Saint Porphyrius upheld Christianity in Gaza to the very end of his life, and guarded his flock from the vexatious pagans. Through the prayers of the saint numerous miracles and healings occurred. The holy archpastor guided his flock for twenty-five years, and reposed in 420 at an advanced age.
Saint Sebastian of Sokhota, Poshekhonye, founded a monastery in honor of the Transfiguration of the Lord, located at the River Sokhota, 90 versts from the city of Romanov (now Tutaev) in the Yaroslav district. The monks of the monastery themselves cultivated the soil and ate through the work of their own hands. The founder of the monastery taught the ascetics this by his own example and guidance. Saint Sebastian reposed about the year 1500.
The Transfiguration monastery on the River Sokhota was later annexed to the Cherepovets Ascension monastery, and in 1764 closed down. In the mid-nineteenth century a stone church was built over the relics of Saint Sebastian. The saint is also commemorated on December 18. .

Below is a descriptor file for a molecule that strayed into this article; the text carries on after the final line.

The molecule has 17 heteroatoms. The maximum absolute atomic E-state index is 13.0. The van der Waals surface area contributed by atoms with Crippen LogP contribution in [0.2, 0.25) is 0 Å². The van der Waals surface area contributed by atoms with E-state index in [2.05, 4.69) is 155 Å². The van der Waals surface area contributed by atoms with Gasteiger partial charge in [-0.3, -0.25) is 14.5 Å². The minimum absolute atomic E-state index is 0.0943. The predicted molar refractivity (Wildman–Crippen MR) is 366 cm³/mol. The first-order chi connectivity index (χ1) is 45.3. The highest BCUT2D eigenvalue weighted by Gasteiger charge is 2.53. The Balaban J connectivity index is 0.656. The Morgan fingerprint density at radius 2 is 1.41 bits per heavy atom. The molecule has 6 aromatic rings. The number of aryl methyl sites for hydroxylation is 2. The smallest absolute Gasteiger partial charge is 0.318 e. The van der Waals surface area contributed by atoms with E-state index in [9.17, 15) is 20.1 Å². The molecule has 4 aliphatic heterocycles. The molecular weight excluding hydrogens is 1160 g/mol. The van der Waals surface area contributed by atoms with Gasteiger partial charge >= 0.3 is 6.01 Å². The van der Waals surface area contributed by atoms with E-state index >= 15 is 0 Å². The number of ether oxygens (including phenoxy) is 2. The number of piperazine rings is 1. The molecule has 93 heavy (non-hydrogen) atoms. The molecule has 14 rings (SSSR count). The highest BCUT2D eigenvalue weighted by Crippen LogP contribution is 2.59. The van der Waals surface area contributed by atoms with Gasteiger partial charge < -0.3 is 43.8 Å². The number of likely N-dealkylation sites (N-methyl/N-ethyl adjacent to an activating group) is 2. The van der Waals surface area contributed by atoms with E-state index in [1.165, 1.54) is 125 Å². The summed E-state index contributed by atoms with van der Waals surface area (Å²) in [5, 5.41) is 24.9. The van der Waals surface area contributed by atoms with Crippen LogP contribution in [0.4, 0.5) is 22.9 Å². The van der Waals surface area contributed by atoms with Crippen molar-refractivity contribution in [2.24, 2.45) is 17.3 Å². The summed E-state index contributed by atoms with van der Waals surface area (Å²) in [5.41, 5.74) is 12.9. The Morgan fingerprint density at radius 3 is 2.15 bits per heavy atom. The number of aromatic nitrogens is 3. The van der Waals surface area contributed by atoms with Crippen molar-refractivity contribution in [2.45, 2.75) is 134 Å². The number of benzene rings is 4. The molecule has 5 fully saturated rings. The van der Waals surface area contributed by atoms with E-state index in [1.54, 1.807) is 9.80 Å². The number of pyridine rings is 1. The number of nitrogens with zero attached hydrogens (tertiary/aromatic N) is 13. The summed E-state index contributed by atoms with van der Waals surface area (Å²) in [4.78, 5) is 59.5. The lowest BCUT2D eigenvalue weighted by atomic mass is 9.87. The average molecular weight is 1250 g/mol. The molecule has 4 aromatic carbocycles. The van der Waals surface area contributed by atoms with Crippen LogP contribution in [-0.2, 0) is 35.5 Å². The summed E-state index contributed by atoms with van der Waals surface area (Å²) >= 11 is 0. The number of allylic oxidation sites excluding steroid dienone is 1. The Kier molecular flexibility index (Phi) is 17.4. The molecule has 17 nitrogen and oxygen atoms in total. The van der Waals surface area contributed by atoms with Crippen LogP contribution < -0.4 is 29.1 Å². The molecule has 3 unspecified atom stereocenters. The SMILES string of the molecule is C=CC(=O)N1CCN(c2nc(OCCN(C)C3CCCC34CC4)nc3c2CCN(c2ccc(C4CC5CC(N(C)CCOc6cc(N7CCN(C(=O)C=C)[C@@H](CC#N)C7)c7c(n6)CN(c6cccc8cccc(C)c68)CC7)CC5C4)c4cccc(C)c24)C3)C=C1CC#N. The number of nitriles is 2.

Saint Christodoulos was martyred with swords. We have no other details about his life. He is mentioned only in the Synaxaristes of Saint Νikόdēmos of the Holy Mountain.
The Holy New Martyr John Kalphes (the Apprentice) lived in a suburb of Constantinople, called Galata. He was a cabinetmaker by profession, and he had acquired great skill in his craft, so that important officials made use of his services. He was entrusted with the inner adornment of the sultan’s palace.
Saint John Kalphes was distinguished for his Christian charity, he provided for orphans and those locked up in prison, and many turned to him for help. One time a certain dignitary asked Saint John to take on his nephew as an apprentice. He agreed, and the youth received an honorable position at court upon the completion of his apprenticeship.